PITTSBURGH, Jan. 22 When anthrax was sent through the U.S. Postal Service in 2001, an overwhelming majority of postal workers elected not to be inoculated with the available vaccine because of confusion and distrust, according to a University of Pittsburgh Graduate School of Public Health study. Although the FBI officially closed the case on the attacks this year, lingering suspicion and uncertainty remain, say study authors, which could influence the public's reactions to future emergencies.
According to the report, reactions from postal workers were shaped partially by fears of being experimental "guinea pigs," disagreements among public health agencies about whether the vaccine should be recommended, physician advice, low perceived risk of infection and conflicting reports from national media organizations.
The study was based on interviews and focus groups conducted with 65 postal workers in Trenton, N.J., New York and Washington, and published in the December 2008 issue of Biosecurity and Bioterrorism: Biodefense Strategy, Practice, and Science.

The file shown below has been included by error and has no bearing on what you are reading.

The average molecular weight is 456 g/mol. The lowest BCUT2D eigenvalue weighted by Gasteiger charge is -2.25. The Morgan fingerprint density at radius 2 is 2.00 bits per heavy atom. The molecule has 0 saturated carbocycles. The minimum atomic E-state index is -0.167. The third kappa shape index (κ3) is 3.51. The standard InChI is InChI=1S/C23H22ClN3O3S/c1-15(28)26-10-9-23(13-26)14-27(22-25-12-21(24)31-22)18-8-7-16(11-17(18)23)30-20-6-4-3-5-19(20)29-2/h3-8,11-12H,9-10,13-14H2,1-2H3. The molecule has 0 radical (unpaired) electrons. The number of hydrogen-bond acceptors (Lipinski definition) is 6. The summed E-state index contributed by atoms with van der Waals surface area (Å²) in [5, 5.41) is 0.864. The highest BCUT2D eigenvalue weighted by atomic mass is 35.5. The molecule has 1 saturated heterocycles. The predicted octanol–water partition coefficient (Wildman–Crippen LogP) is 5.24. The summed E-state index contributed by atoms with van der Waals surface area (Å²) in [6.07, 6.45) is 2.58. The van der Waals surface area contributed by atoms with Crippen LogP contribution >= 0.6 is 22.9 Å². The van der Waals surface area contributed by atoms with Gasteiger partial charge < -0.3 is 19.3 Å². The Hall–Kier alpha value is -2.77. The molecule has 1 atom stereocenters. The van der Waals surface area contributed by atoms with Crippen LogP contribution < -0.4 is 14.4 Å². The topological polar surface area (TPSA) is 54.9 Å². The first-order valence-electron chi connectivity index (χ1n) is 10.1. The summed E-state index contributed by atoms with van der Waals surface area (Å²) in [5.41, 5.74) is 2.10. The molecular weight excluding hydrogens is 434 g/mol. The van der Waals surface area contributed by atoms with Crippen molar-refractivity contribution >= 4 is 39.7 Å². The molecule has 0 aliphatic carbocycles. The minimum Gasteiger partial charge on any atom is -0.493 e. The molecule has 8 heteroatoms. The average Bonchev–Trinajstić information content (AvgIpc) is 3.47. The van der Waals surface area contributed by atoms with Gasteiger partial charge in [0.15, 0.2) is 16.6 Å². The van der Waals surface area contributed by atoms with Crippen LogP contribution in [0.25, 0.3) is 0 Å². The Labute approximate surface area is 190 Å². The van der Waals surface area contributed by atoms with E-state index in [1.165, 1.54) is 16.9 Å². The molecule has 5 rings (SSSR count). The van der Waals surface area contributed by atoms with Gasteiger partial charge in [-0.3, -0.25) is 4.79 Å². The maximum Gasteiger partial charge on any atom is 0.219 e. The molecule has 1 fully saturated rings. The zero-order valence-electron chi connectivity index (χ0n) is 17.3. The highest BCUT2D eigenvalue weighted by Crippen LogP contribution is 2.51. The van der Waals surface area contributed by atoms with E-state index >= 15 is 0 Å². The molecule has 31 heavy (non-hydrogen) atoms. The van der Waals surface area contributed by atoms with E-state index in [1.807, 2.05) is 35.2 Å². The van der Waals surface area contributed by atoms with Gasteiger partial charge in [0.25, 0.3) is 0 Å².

"The reaction of postal workers demonstrates the essential need to build trust and educate the public before the uncertainty, confusion and time pressures of a bioterrorism or pandemic emergency create major barriers for clear communication," said study author, Sandra Quinn, Ph.D., associate dean for Student Affairs and Education and associate professor at the University of Pittsburgh's Graduate School of Public Health. These concerns may be particularly relevant given that, in October 2008, the Department of Health and Human Services declared anthrax as a continuing bioterrorism threat through the end of 2015, she said.
During the 2001 anthrax attacks, which resulted in five deaths, 10,000 postal workers and others who were suspected or confirmed to have been exposed received a two-month dose of antibiotics. The Centers for Disease Control and Prevention (CDC
|Contact: Clare Collins|
University of Pittsburgh Schools of the Health Sciences